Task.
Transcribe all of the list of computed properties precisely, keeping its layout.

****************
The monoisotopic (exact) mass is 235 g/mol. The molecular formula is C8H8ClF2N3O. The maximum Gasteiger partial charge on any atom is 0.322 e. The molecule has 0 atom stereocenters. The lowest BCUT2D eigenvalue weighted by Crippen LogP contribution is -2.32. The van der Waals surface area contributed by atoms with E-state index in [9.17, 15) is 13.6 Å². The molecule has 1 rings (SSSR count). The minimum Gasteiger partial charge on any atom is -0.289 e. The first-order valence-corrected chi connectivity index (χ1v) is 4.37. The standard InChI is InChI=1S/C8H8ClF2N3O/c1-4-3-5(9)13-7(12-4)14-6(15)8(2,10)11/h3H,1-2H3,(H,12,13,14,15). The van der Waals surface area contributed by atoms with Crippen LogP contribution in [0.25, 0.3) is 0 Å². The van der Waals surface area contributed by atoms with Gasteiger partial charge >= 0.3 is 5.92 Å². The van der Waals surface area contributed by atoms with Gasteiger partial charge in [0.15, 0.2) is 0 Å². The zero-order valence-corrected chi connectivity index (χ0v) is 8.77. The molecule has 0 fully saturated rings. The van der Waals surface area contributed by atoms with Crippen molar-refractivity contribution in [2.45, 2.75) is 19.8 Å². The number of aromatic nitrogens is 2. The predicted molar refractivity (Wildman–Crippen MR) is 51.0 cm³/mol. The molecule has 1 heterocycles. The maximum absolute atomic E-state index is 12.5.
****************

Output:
The monoisotopic (exact) mass is 235 g/mol. The molecular formula is C8H8ClF2N3O. The maximum Gasteiger partial charge on any atom is 0.322 e. The molecule has 0 atom stereocenters. The lowest BCUT2D eigenvalue weighted by Crippen LogP contribution is -2.32. The van der Waals surface area contributed by atoms with E-state index in [9.17, 15) is 13.6 Å². The molecule has 1 rings (SSSR count). The minimum Gasteiger partial charge on any atom is -0.289 e. The first-order valence-corrected chi connectivity index (χ1v) is 4.37. The standard InChI is InChI=1S/C8H8ClF2N3O/c1-4-3-5(9)13-7(12-4)14-6(15)8(2,10)11/h3H,1-2H3,(H,12,13,14,15). The van der Waals surface area contributed by atoms with Crippen LogP contribution in [0.25, 0.3) is 0 Å². The van der Waals surface area contributed by atoms with Gasteiger partial charge >= 0.3 is 5.92 Å². The van der Waals surface area contributed by atoms with Gasteiger partial charge in [0.15, 0.2) is 0 Å². The zero-order valence-corrected chi connectivity index (χ0v) is 8.77. The molecule has 0 fully saturated rings. The van der Waals surface area contributed by atoms with Crippen molar-refractivity contribution in [2.45, 2.75) is 19.8 Å². The number of aromatic nitrogens is 2. The predicted molar refractivity (Wildman–Crippen MR) is 51.0 cm³/mol. The molecule has 1 heterocycles. The maximum absolute atomic E-state index is 12.5.